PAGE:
McGuinness claim a sign of the times
There is more than a whiff of politics surrounding the row over whether Deputy First Minister Martin McGuinness should have disclosed that murdered PSNI Constable Ronan Kerr was a Sinn Fein supporter. Was Mr McGuinness making political capital out of what should be a personal matter? Were those who expressed anger at his disclosure merely trying to show him in a poor light? Probably a little of both. At election time every potential advantage is exploited.
Mr McGuinness, in his defence, can claim that he was responding to a question in a public forum when he revealed Constable Kerr's political allegiance. And it was quite a revelation, given the history of this province. Very few years ago it would have been unthinkable for anyone with republican sympathies in Northern Ireland to join the police force. Just as very few years ago it would have been unthinkable for Sinn Fein to be in government or for someone with Mr McGuinness's republican pedigree to urge young nationalists and republicans to join the PSNI.
Indeed he has gone further in his term as Deputy First Minister, calling dissident republicans who killed another PSNI constable traitors and urging nationalists to give police information which could put dissidents behind bars. No-one should underestimate just how far mainstream republicans have travelled away from supporting violence to becoming democratic politicians. Of course we cannot forget republicans' violent past, but neither should we gainsay their transformation of recent times.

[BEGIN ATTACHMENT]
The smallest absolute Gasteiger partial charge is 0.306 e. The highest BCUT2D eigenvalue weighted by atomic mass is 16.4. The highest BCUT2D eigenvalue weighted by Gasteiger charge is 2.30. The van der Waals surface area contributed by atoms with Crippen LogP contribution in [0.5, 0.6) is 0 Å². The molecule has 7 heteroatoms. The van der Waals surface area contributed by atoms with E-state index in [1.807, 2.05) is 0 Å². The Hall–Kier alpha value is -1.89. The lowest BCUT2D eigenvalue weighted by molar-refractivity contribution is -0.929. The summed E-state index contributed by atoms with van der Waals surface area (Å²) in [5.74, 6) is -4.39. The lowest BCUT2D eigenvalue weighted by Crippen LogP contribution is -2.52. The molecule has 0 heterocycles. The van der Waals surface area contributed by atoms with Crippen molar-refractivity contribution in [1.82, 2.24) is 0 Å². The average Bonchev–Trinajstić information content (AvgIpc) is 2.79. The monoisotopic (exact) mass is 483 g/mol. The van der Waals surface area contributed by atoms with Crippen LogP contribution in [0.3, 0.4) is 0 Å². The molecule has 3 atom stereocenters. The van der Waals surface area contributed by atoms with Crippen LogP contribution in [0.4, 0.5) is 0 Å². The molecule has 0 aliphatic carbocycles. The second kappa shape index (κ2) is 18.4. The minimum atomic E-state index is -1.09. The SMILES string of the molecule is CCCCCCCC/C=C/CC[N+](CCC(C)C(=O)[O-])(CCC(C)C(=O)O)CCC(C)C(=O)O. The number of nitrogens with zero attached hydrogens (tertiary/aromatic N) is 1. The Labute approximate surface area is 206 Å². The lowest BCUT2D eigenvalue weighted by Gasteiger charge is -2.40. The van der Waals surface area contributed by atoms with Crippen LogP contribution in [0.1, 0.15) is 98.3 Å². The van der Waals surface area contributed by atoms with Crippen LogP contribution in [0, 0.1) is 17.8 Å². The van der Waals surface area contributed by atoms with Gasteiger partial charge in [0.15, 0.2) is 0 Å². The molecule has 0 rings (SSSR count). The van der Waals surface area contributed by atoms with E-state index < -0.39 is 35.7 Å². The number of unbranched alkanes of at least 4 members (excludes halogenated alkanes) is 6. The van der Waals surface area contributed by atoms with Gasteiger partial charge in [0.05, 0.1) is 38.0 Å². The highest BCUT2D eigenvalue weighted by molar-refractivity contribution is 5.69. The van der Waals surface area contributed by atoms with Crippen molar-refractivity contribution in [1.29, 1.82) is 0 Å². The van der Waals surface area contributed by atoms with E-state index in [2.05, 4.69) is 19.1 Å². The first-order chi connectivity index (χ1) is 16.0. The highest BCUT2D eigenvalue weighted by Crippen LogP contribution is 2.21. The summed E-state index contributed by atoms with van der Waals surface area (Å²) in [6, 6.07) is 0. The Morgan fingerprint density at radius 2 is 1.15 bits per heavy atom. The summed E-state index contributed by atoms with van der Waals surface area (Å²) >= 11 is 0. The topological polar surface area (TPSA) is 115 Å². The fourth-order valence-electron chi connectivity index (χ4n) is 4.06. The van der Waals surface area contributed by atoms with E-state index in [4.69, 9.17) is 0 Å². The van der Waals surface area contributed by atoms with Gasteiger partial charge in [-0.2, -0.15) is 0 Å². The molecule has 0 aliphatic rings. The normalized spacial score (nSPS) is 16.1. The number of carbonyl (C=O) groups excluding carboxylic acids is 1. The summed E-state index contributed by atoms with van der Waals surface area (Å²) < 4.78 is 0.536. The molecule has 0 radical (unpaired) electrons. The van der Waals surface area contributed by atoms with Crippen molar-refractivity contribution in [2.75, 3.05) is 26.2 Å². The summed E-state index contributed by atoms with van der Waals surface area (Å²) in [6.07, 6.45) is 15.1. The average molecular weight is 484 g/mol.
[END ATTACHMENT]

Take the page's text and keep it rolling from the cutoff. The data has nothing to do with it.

There surely can be no greater manifestation of the changed political climate in Northern Ireland than the composition of the PSNI. Around 30% of its officers are Catholics, admittedly well below their demographic proportion, but significantly higher than the 9% of just a decade ago. And the fact that some of those officers may be Sinn Fein supporters says much about the transformation in attitudes towards both the police force and towards republicanism as a political ideology.